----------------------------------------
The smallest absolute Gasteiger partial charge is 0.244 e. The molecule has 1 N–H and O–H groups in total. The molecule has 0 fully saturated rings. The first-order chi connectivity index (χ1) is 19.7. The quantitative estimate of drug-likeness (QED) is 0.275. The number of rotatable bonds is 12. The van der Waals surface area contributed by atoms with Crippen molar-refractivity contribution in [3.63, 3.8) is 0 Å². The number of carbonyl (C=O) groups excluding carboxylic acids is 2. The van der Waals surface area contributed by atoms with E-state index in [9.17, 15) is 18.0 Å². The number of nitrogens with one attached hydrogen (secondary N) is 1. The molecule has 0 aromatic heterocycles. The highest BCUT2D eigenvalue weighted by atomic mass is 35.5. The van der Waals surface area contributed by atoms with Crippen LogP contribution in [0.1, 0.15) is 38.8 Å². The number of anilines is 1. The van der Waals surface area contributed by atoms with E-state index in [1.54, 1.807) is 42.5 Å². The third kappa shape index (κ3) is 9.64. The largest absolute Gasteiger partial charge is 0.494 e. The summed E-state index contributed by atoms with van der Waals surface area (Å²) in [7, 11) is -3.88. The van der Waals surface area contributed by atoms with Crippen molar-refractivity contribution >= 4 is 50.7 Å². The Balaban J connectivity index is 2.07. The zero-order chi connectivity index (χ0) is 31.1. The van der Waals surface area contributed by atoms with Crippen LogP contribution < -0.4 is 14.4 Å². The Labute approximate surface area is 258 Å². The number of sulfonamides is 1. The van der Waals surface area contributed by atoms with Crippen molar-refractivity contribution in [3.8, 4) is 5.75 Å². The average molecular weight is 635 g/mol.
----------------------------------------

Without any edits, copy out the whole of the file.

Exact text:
The smallest absolute Gasteiger partial charge is 0.244 e. The molecule has 1 N–H and O–H groups in total. The molecule has 0 fully saturated rings. The first-order chi connectivity index (χ1) is 19.7. The quantitative estimate of drug-likeness (QED) is 0.275. The number of rotatable bonds is 12. The van der Waals surface area contributed by atoms with Crippen molar-refractivity contribution in [3.63, 3.8) is 0 Å². The number of carbonyl (C=O) groups excluding carboxylic acids is 2. The van der Waals surface area contributed by atoms with E-state index in [9.17, 15) is 18.0 Å². The number of nitrogens with one attached hydrogen (secondary N) is 1. The molecule has 0 aromatic heterocycles. The highest BCUT2D eigenvalue weighted by atomic mass is 35.5. The van der Waals surface area contributed by atoms with Crippen LogP contribution in [0.1, 0.15) is 38.8 Å². The number of anilines is 1. The van der Waals surface area contributed by atoms with E-state index in [1.54, 1.807) is 42.5 Å². The third kappa shape index (κ3) is 9.64. The largest absolute Gasteiger partial charge is 0.494 e. The summed E-state index contributed by atoms with van der Waals surface area (Å²) in [7, 11) is -3.88. The van der Waals surface area contributed by atoms with Crippen molar-refractivity contribution >= 4 is 50.7 Å². The Balaban J connectivity index is 2.07. The zero-order chi connectivity index (χ0) is 31.1. The van der Waals surface area contributed by atoms with Crippen LogP contribution < -0.4 is 14.4 Å². The Labute approximate surface area is 258 Å². The number of sulfonamides is 1. The van der Waals surface area contributed by atoms with Crippen molar-refractivity contribution in [3.8, 4) is 5.75 Å². The average molecular weight is 635 g/mol.